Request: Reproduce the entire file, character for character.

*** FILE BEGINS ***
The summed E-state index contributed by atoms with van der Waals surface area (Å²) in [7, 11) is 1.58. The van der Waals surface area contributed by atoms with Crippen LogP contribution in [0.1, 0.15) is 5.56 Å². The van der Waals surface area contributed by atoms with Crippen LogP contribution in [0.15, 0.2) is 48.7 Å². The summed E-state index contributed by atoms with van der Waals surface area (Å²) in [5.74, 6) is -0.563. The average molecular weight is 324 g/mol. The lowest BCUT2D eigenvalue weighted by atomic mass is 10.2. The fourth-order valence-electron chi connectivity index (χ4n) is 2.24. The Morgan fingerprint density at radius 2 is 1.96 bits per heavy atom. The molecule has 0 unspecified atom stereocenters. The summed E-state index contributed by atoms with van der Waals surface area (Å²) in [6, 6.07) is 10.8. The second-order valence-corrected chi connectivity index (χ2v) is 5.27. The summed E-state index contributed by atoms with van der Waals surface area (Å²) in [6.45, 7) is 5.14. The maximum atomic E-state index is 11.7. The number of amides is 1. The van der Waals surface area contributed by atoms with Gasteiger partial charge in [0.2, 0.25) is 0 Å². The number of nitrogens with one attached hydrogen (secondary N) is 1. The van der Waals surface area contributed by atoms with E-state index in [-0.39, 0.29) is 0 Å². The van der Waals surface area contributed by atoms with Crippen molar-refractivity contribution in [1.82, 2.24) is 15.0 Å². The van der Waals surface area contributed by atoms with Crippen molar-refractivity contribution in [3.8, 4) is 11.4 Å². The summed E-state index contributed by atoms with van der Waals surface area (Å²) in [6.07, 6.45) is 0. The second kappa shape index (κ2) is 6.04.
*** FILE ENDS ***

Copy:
The summed E-state index contributed by atoms with van der Waals surface area (Å²) in [7, 11) is 1.58. The van der Waals surface area contributed by atoms with Crippen LogP contribution in [0.1, 0.15) is 5.56 Å². The van der Waals surface area contributed by atoms with Crippen LogP contribution in [0.15, 0.2) is 48.7 Å². The summed E-state index contributed by atoms with van der Waals surface area (Å²) in [5.74, 6) is -0.563. The average molecular weight is 324 g/mol. The lowest BCUT2D eigenvalue weighted by atomic mass is 10.2. The fourth-order valence-electron chi connectivity index (χ4n) is 2.24. The Morgan fingerprint density at radius 2 is 1.96 bits per heavy atom. The molecule has 0 unspecified atom stereocenters. The summed E-state index contributed by atoms with van der Waals surface area (Å²) in [6, 6.07) is 10.8. The second-order valence-corrected chi connectivity index (χ2v) is 5.27. The summed E-state index contributed by atoms with van der Waals surface area (Å²) in [6.45, 7) is 5.14. The maximum atomic E-state index is 11.7. The number of amides is 1. The van der Waals surface area contributed by atoms with Gasteiger partial charge in [0.2, 0.25) is 0 Å². The number of nitrogens with one attached hydrogen (secondary N) is 1. The van der Waals surface area contributed by atoms with E-state index in [-0.39, 0.29) is 0 Å². The van der Waals surface area contributed by atoms with Crippen molar-refractivity contribution in [1.82, 2.24) is 15.0 Å². The van der Waals surface area contributed by atoms with Crippen molar-refractivity contribution in [3.8, 4) is 11.4 Å². The summed E-state index contributed by atoms with van der Waals surface area (Å²) in [6.07, 6.45) is 0. The second kappa shape index (κ2) is 6.04.